@hardworkparty and @monty_python - sorry for the delay, we’ve been doing a little internal re-org for our practice and I wanted to share something that was closer to a better reflection of our current practice.
- This doesn’t address stubs from TD, and instead is a focus on how to better auto complete the code you author as extensions.
- This doesn’t work for all projects, and doesn’t work for all developers.
- This does require a little bit of Python and TD wrangling to get this all behaving, but has been worth it to us.
- This isn’t as portable as would be ideal… in a perfect world it would be easier to pluck one of these subcomponents up and drop them into another project. In our case after a lot of internal discussion we settled on the reality of working with a base project structure that needed better auto-complete support as our primary focus.
A sample project file can be found here:
Our primary objective here was to help solve our big challenge of Python interfaces authored by two different devs that needed better auto-complete support. This is pretty straightforward in a pure python context but is more difficult a Python class belongs to a TouchDesigner op.
Our biggest changeover was to find a happy solution between the behavior of
local/modules and how an editor like
vsCode understands Python libraries. Our team largely uses
vsCode but in theory this same idea should work in an editor that has similar mechanics.
Python Type Hinting
The real magic for us really came from Python’s type hinting. If you’re unfamiliar, the structure of this looks something like:
def foo(val1: int, val2: int) -> int:
return val1 + val2
A type follows a colon after the argument. This works for any default type, but is also valid for any of your own objects. For example:
self.name = "Derivative"
def TDTest(my_object:TDFoo) -> str:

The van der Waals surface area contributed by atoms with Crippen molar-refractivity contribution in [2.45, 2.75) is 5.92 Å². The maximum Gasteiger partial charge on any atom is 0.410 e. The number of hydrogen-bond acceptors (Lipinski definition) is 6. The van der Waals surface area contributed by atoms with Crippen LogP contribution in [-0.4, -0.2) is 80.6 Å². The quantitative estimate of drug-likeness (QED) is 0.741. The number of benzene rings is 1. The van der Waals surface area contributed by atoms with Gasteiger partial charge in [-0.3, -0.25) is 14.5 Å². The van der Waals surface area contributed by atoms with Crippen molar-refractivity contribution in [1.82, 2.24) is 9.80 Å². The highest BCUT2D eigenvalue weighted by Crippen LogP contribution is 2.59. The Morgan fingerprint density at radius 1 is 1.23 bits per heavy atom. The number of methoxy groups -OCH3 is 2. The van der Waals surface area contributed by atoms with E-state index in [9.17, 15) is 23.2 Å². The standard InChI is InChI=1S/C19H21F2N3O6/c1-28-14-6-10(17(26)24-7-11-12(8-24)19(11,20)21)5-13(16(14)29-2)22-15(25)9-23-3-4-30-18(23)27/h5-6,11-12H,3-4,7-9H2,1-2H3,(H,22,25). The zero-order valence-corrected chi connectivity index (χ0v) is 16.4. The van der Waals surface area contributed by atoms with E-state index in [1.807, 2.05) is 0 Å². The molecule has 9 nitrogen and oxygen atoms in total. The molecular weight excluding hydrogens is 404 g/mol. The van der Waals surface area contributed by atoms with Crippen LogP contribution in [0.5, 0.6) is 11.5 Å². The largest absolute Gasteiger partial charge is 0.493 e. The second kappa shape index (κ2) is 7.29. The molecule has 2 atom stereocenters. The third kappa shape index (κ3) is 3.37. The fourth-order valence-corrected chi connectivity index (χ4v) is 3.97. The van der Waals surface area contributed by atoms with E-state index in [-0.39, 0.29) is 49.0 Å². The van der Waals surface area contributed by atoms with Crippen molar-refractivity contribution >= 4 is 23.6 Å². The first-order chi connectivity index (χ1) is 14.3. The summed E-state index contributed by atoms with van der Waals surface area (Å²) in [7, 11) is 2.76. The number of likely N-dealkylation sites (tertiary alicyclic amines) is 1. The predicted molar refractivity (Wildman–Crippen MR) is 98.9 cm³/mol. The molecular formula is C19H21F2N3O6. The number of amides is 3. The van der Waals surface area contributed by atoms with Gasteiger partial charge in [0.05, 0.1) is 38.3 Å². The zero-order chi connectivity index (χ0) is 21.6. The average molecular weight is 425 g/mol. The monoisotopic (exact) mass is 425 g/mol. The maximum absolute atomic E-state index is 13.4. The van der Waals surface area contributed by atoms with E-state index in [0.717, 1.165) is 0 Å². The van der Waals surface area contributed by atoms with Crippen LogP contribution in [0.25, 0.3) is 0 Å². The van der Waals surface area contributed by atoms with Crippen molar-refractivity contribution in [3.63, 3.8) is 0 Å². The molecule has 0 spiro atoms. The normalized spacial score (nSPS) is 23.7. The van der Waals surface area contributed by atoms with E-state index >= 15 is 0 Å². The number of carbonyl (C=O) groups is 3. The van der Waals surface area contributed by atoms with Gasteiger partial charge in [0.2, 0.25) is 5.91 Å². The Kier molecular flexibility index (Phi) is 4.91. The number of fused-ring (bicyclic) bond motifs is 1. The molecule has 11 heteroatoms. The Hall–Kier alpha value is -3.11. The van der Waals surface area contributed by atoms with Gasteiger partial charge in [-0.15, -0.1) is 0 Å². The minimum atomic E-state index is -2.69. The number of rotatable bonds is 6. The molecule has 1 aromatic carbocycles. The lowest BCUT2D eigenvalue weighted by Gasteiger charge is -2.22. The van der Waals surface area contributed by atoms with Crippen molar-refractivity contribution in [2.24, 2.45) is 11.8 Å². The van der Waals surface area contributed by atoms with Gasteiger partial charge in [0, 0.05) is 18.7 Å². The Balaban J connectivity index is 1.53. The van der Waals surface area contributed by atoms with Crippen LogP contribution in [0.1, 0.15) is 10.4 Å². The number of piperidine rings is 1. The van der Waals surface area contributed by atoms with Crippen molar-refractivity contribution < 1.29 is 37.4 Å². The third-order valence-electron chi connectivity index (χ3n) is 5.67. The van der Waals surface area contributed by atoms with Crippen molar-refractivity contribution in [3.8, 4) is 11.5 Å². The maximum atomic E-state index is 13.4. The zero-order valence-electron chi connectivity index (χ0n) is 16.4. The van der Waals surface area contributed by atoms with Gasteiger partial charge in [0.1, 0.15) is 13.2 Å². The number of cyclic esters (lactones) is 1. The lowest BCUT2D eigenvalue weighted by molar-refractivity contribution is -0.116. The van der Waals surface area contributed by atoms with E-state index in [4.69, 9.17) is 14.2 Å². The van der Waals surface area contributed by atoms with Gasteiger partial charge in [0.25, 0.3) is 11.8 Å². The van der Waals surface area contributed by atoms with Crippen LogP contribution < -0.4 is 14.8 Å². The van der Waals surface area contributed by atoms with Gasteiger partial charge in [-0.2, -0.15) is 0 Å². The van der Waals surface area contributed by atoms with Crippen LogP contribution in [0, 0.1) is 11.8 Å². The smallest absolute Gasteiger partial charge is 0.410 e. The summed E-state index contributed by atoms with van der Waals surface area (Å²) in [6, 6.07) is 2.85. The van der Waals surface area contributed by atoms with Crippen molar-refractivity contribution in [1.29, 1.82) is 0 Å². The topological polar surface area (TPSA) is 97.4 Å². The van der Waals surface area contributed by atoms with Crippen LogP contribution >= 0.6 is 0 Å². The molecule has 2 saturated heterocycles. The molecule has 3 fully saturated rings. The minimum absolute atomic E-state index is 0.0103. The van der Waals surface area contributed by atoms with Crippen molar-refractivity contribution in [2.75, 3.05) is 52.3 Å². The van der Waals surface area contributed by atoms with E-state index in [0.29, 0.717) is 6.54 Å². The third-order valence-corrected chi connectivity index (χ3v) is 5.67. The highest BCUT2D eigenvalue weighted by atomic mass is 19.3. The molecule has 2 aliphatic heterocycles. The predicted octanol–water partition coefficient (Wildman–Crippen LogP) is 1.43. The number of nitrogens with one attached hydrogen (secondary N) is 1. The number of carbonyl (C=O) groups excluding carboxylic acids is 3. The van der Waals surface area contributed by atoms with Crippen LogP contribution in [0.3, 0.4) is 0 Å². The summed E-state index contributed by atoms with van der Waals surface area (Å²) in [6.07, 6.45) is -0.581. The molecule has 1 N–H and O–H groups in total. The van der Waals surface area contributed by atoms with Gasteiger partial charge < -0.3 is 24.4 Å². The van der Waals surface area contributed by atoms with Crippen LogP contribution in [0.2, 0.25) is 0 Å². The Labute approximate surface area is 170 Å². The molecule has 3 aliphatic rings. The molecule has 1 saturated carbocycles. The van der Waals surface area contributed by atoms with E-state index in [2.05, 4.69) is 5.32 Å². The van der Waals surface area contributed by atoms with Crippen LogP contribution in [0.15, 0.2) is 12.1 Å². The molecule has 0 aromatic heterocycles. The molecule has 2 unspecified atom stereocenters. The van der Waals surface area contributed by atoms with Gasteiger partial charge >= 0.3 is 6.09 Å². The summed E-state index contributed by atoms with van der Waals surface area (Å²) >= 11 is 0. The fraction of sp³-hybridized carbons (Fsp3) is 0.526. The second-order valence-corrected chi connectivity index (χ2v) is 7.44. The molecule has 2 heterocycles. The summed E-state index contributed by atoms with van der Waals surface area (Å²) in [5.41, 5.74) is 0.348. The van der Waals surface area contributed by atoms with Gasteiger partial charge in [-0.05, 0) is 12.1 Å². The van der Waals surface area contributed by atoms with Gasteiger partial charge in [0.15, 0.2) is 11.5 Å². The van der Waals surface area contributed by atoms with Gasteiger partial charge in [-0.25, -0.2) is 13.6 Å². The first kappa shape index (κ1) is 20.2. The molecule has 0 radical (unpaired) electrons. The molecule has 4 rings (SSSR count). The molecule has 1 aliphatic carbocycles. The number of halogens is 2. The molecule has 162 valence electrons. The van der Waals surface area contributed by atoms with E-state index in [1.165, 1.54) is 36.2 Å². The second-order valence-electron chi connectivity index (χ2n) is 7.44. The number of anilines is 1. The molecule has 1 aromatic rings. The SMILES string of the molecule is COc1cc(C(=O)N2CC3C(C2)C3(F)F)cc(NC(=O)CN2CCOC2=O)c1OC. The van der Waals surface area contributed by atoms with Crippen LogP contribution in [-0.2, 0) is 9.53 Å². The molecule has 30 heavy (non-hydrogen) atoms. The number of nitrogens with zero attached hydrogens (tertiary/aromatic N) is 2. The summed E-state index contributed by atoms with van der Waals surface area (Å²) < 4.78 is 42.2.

Here we can create a custom class, and use that class as a type hint for a function. That’s all well and good, but why that’s really helpful is because your code editor can use that hint to autocomplete for you:
The tricky part of this is that both your code editor and TouchDesigner need a way to resolve your Python use. In
vsCode that’s not too wild, but in TouchDesigner we need to be a little more creative. For the sake of simplicity, we’ve moved all of our class objects to
local/modules we’ve done this in part since it’s easy to access Python modules in TouchDesigner if they live in this path with the pattern
mod.YourDATName.YourFuncOrClass. This separates your extensions from the Ops that use them… which is not ideal, but for a sufficiently complex Python implementation it’s been worth it.
In a code editor this doesn’t look too unfamiliar. We tend to treat operators that do big work in our projects as singletons - we might have an op called DATA that is the Data store for our project, and we only have one of them. In these cases we tend to treat the Python for that op as it’s own library. In that case we create a directory for that library and include an
__init__.py file to create a single instance of the class we’ll be using as a singleton:
Where the magic happens is in the use of another Python library we typically call
lookup allows us to create a variable that points to an op with a global op shortcut, but is hinted as the class object used for its extension.
Rather than using an
op.someGlobalOpName pattern to access these ops we instead locate that operator through our
lookup module. Which means we now get auto-complete for any of the methods that belong to that object:
To make this magic work in TouchDesigner, we have to do a little op organization in
local/modules. Here we can add each of the python files that contain our class objects (skipping the
__init__.py file which is really our helper for our code editor). The only exception is that we need to pull in the
__init__.py file for lookup, but put it in a DAT we name lookup. TouchDesigner will allow us to import a DAT by name - so while our code editor will resolve the directory called
lookup/__init__.py, we have to help TouchDesigner complete that same idea.
If we look at these side-by-side you can see how this might look in
vsCode and in
We tried several different permutations of this before landed on this particular implementation… and I can’t say that we wont change in the next year if we find something easier. That said, it’s been a huge benefit to have code completion between extensions for us. So far, despite being a little cumbersome to set-up, it’s been worth a little bit of juggling.
Also a huge shout out to @ishelanskey as he’s driven a lot of our exploration and kept the fires burning for better code completion in our projects.
@Ivan - I’m also going to tag you in here. I know you’re always interested in how the community is making python work in TouchDesigner.